Archive for the ‘performing arts stuff’ Category

Theatre review: Les Misérables (Sydney)

May 18th, 2015

Dave and I went to see the new Sydney production of this show recently – he has never seen it on stage before, although he has of course seen the musical version movie.  On the other hand I have seen it at least 6 times before on stage (it may be 7, I lost count), including several previous productions / casts.  Original Australian production (1989 Sydney cast, both versions), original Broadway production (in 1991), 10th anniversary Australian Production (1997), plus very familiar with the International soundtrack which blends cast members from around the world.

Do you hear the people sing?

Do you hear the people sing?

Overall, I am torn about this new production.  The music was good (ie the orchestra).  I thought the new set design, incorporating digital images in place of the revolving stage was good – although there were definitely times when I missed the revolving stage.  The stage direction seemed to make a lot of changes that were borrowed from the film version.  I guess that was ok – although the prologue in the warship rather than in the mining colony was imo unnecessary.  Not only was it a change from the story, it then negated how Valjean was able to set up in business mining the same material.

But oh my – the individual performances?  Incredibly disappointing.  The review in The Australian said that the cast has no show stealers, that “cast members don’t impose their personalities on their roles. Rather, they channel them.”  I feel that is giving most of them too much credit to be honest.  Some of them felt like ghastly caricatures, and were painful to watch – and listen too.  Also while the overall sound of the ensemble was really good, there was another issue – everyone was fast, way ahead of the music.  Not just the ensemble, but soloists too.


Movie review: The Lovely Bones

April 7th, 2010

We saw this movie in January.  I knew it was a murder mystery, and based on a book, but not much more than that going in.

The movie was set in the early 70s, and the overall visuals had a lovely warm, yellowish colour, like an aged photograph.  Given the narrator’s love of photography, I’m sure this was quite a deliberate effect.  There also wasn’t much mystery for the viewers, as we got to see what happened to Susie Salmon early on.  Therefore it was more a family drama about how those left behind dealt with her absence and not knowing what happened.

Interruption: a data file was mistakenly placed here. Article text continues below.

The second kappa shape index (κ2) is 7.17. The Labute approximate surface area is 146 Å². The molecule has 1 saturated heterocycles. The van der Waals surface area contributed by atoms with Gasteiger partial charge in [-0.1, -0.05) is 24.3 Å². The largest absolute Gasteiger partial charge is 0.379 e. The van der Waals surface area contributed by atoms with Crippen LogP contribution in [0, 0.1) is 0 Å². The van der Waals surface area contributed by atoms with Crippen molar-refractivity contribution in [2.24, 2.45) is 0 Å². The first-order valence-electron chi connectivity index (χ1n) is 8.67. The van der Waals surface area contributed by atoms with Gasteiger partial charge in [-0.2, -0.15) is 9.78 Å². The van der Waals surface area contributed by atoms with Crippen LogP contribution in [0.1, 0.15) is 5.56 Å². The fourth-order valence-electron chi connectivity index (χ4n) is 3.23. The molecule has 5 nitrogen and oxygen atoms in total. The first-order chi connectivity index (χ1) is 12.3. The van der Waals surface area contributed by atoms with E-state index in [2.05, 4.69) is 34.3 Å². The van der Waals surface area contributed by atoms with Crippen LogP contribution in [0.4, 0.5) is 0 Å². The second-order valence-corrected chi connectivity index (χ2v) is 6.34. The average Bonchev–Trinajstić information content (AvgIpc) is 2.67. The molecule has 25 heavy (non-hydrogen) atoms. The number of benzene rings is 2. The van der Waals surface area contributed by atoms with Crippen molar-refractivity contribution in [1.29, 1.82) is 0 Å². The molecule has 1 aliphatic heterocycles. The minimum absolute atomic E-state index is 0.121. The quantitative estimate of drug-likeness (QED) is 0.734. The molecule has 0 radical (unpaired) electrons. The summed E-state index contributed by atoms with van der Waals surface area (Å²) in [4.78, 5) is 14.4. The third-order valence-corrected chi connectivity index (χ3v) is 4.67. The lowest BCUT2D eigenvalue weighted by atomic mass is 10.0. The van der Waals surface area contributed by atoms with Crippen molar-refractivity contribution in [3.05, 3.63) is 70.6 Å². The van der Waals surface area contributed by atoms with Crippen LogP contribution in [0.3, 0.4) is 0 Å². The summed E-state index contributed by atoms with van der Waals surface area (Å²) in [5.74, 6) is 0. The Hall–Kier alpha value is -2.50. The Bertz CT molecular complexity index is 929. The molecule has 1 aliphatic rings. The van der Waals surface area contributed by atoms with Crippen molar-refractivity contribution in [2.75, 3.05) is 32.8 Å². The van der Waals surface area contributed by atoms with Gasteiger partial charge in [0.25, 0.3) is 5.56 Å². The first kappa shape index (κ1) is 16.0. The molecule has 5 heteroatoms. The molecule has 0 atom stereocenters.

Visually the movie was really good.  The performances were all excellent.  Rachel Weisz and Mark Wahlberg were great as the Salmon parents; Stanley Tucci was justifiably nominated for an academy award for his role as the antagonist, and Susan Sarandon stole every scene she was in as the alcoholic grandmother.


Movie review: Avatar

April 6th, 2010

I saw this on Boxing day and have been meaning to write something but couldn’t be bothered.  It has pretty much been said, but just in case my opinion is required:

– very pretty to look at

– shit boring script, being ‘Heroes Journey, ‘Dances With Wolves’ variation

– Sam Worthing still has the acting talent of a plank of wood.

I spent most of the movie admiring the luminous biosphere and trying to work out what was feasible, but of course I have no idea.  The 3D effect gave me a migraine, and Daedalist is unable to see in 3D anyway so we were not fans of that.

I can’t be bothered writing more than that, but happy to discuss further if anyone actually cares.

Theatre review: War of the Roses

May 25th, 2009

War of the Roses, Sydney Theatre Company, January 2009

War of the Roses, Sydney Theatre Company, January 2009

This is somewhat overdue, but for my birthday in January, Dave and I went to see Sydney Theatre Company’s production for the Festival of Sydney.  This was the ambitious and epic War of the Roses, which saw 8 of Shakespeare’s history plays stripped back and condensed into 2 parts, with 4 discrete acts, and was presented at The Wharf Theatre.  While it was possible to see it over 2 days, we decided to do the marathon effort in one sitting.


Vale Rob Guest

March 14th, 2009

Originally posted on October 2 2008

I can’t claim to have known him, but I saw Rob Guest perform a number of times in Les Miserables and The Phantom of the Opera.  He had a beautiful, rich voice, and unlike some singers was able to act enough to be convincing in his roles.  Australia has lost one of it’s leading male performers (even if he was born in New Zealand).  Guest was only 57 years old, and we could have assumed that he still had many years of performing left in him.  By all accounts he was as generous with his time and helping young performers as he was at captivating an audience.

I regret that now I will never be able to see him as The Wizard of Oz in Wicked.  Rodney Dobson, who was also excellent in Les Mis will be taking over the role, and I’m sure he will do a good job.  But it still would have been nice to see Rob Guest in the role.

Musical Review: Phantom of the Opera

March 14th, 2009

Originally published on May 28 2008

Today we saw the current Sydney production of Phantom of the Opera.  I have seen it quite a few times with various casts, including New York, Melbourne, and several other Sydney productions.

The venue this time around is the Lyric Theatre at the Star City.  It is not a venue I like much, I think the venue for previous productions – the Theatre Royal – is better.  The Lyric probably holds more in terms of audience, which is probably why it was chosen, but its atmosphere is like a huge shed.


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